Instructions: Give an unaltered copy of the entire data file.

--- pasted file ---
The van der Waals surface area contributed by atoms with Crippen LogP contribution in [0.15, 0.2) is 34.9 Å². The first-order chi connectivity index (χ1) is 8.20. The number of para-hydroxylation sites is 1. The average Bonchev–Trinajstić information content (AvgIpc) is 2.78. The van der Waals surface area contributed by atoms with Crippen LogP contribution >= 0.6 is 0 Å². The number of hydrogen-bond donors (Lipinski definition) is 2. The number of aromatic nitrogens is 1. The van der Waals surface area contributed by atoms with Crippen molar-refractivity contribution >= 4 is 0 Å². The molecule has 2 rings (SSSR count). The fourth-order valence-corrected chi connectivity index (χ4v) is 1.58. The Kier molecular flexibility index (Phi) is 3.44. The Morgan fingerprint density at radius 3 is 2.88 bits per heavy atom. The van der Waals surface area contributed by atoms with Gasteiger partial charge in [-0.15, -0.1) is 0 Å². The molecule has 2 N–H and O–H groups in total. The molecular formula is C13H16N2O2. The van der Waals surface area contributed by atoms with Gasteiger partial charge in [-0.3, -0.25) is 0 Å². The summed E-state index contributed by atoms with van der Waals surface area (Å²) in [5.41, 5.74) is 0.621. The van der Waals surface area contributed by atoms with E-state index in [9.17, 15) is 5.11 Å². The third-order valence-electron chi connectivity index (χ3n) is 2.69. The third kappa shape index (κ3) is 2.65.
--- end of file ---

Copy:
The van der Waals surface area contributed by atoms with Crippen LogP contribution in [0.15, 0.2) is 34.9 Å². The first-order chi connectivity index (χ1) is 8.20. The number of para-hydroxylation sites is 1. The average Bonchev–Trinajstić information content (AvgIpc) is 2.78. The van der Waals surface area contributed by atoms with Crippen LogP contribution >= 0.6 is 0 Å². The number of hydrogen-bond donors (Lipinski definition) is 2. The number of aromatic nitrogens is 1. The van der Waals surface area contributed by atoms with Crippen molar-refractivity contribution >= 4 is 0 Å². The molecule has 2 rings (SSSR count). The fourth-order valence-corrected chi connectivity index (χ4v) is 1.58. The Kier molecular flexibility index (Phi) is 3.44. The Morgan fingerprint density at radius 3 is 2.88 bits per heavy atom. The van der Waals surface area contributed by atoms with Gasteiger partial charge in [-0.15, -0.1) is 0 Å². The molecule has 2 N–H and O–H groups in total. The molecular formula is C13H16N2O2. The van der Waals surface area contributed by atoms with Gasteiger partial charge in [-0.3, -0.25) is 0 Å². The summed E-state index contributed by atoms with van der Waals surface area (Å²) in [5.41, 5.74) is 0.621. The van der Waals surface area contributed by atoms with E-state index in [9.17, 15) is 5.11 Å². The third-order valence-electron chi connectivity index (χ3n) is 2.69. The third kappa shape index (κ3) is 2.65.